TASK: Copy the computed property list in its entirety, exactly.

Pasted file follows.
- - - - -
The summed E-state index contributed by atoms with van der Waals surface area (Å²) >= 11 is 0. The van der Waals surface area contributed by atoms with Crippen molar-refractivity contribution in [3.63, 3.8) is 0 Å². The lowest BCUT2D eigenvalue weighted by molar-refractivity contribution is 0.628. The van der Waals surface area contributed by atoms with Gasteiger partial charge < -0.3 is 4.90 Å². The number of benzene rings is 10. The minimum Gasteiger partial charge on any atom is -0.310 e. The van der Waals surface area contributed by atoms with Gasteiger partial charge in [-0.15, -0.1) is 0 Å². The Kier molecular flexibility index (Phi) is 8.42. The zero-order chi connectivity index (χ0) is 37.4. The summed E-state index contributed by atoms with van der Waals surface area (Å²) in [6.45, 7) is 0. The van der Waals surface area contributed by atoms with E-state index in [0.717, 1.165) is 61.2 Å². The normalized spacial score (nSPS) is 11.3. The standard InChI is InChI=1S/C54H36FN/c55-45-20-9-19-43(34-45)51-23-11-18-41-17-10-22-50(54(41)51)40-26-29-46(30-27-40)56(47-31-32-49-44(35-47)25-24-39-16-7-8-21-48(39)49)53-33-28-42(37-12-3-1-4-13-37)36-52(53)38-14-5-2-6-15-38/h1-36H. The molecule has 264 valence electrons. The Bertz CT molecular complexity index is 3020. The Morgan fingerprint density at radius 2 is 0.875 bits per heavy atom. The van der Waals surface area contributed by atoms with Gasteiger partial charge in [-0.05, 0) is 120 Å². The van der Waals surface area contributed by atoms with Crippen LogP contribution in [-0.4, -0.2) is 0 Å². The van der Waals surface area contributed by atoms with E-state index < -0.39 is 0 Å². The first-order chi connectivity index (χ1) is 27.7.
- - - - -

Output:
The summed E-state index contributed by atoms with van der Waals surface area (Å²) >= 11 is 0. The van der Waals surface area contributed by atoms with Crippen molar-refractivity contribution in [3.63, 3.8) is 0 Å². The lowest BCUT2D eigenvalue weighted by molar-refractivity contribution is 0.628. The van der Waals surface area contributed by atoms with Gasteiger partial charge < -0.3 is 4.90 Å². The number of benzene rings is 10. The minimum Gasteiger partial charge on any atom is -0.310 e. The van der Waals surface area contributed by atoms with Gasteiger partial charge in [-0.15, -0.1) is 0 Å². The Kier molecular flexibility index (Phi) is 8.42. The zero-order chi connectivity index (χ0) is 37.4. The summed E-state index contributed by atoms with van der Waals surface area (Å²) in [6.45, 7) is 0. The van der Waals surface area contributed by atoms with E-state index in [0.717, 1.165) is 61.2 Å². The normalized spacial score (nSPS) is 11.3. The standard InChI is InChI=1S/C54H36FN/c55-45-20-9-19-43(34-45)51-23-11-18-41-17-10-22-50(54(41)51)40-26-29-46(30-27-40)56(47-31-32-49-44(35-47)25-24-39-16-7-8-21-48(39)49)53-33-28-42(37-12-3-1-4-13-37)36-52(53)38-14-5-2-6-15-38/h1-36H. The molecule has 264 valence electrons. The Bertz CT molecular complexity index is 3020. The Morgan fingerprint density at radius 2 is 0.875 bits per heavy atom. The van der Waals surface area contributed by atoms with Gasteiger partial charge in [-0.05, 0) is 120 Å². The van der Waals surface area contributed by atoms with Crippen LogP contribution in [-0.4, -0.2) is 0 Å². The van der Waals surface area contributed by atoms with E-state index < -0.39 is 0 Å². The first-order chi connectivity index (χ1) is 27.7.